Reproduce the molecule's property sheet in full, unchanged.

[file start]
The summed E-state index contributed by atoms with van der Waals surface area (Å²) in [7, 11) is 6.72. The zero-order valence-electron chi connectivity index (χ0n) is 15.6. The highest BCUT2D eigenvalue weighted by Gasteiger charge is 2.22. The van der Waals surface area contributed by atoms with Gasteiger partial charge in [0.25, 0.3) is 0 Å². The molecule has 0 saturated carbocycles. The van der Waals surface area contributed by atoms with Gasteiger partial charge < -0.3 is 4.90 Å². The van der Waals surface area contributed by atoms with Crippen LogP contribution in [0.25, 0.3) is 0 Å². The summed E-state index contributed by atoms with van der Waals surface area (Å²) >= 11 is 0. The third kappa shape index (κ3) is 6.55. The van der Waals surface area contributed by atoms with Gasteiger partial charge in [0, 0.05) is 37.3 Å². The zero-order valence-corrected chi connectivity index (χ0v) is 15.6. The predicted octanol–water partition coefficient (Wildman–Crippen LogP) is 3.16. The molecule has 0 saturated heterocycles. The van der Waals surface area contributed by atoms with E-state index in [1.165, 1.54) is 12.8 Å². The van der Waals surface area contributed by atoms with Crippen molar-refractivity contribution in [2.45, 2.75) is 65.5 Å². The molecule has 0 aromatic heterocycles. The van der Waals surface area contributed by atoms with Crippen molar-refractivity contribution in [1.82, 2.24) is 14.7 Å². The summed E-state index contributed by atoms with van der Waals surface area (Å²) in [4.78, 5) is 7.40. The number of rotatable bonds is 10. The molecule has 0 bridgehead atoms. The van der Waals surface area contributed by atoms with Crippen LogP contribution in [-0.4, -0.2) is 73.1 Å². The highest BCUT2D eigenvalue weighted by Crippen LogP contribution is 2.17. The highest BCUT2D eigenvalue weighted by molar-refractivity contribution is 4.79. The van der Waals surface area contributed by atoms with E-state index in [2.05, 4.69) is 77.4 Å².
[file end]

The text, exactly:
The summed E-state index contributed by atoms with van der Waals surface area (Å²) in [7, 11) is 6.72. The zero-order valence-electron chi connectivity index (χ0n) is 15.6. The highest BCUT2D eigenvalue weighted by Gasteiger charge is 2.22. The van der Waals surface area contributed by atoms with Gasteiger partial charge in [0.25, 0.3) is 0 Å². The molecule has 0 saturated carbocycles. The van der Waals surface area contributed by atoms with Gasteiger partial charge < -0.3 is 4.90 Å². The van der Waals surface area contributed by atoms with Crippen LogP contribution in [0.25, 0.3) is 0 Å². The summed E-state index contributed by atoms with van der Waals surface area (Å²) >= 11 is 0. The third kappa shape index (κ3) is 6.55. The van der Waals surface area contributed by atoms with Gasteiger partial charge in [0, 0.05) is 37.3 Å². The zero-order valence-corrected chi connectivity index (χ0v) is 15.6. The predicted octanol–water partition coefficient (Wildman–Crippen LogP) is 3.16. The molecule has 0 saturated heterocycles. The van der Waals surface area contributed by atoms with E-state index in [1.165, 1.54) is 12.8 Å². The van der Waals surface area contributed by atoms with Crippen molar-refractivity contribution in [2.45, 2.75) is 65.5 Å². The molecule has 0 aromatic heterocycles. The van der Waals surface area contributed by atoms with Crippen molar-refractivity contribution in [1.82, 2.24) is 14.7 Å². The summed E-state index contributed by atoms with van der Waals surface area (Å²) in [4.78, 5) is 7.40. The number of rotatable bonds is 10. The molecule has 0 bridgehead atoms. The van der Waals surface area contributed by atoms with Crippen LogP contribution in [-0.4, -0.2) is 73.1 Å². The highest BCUT2D eigenvalue weighted by Crippen LogP contribution is 2.17. The highest BCUT2D eigenvalue weighted by molar-refractivity contribution is 4.79. The van der Waals surface area contributed by atoms with E-state index in [2.05, 4.69) is 77.4 Å².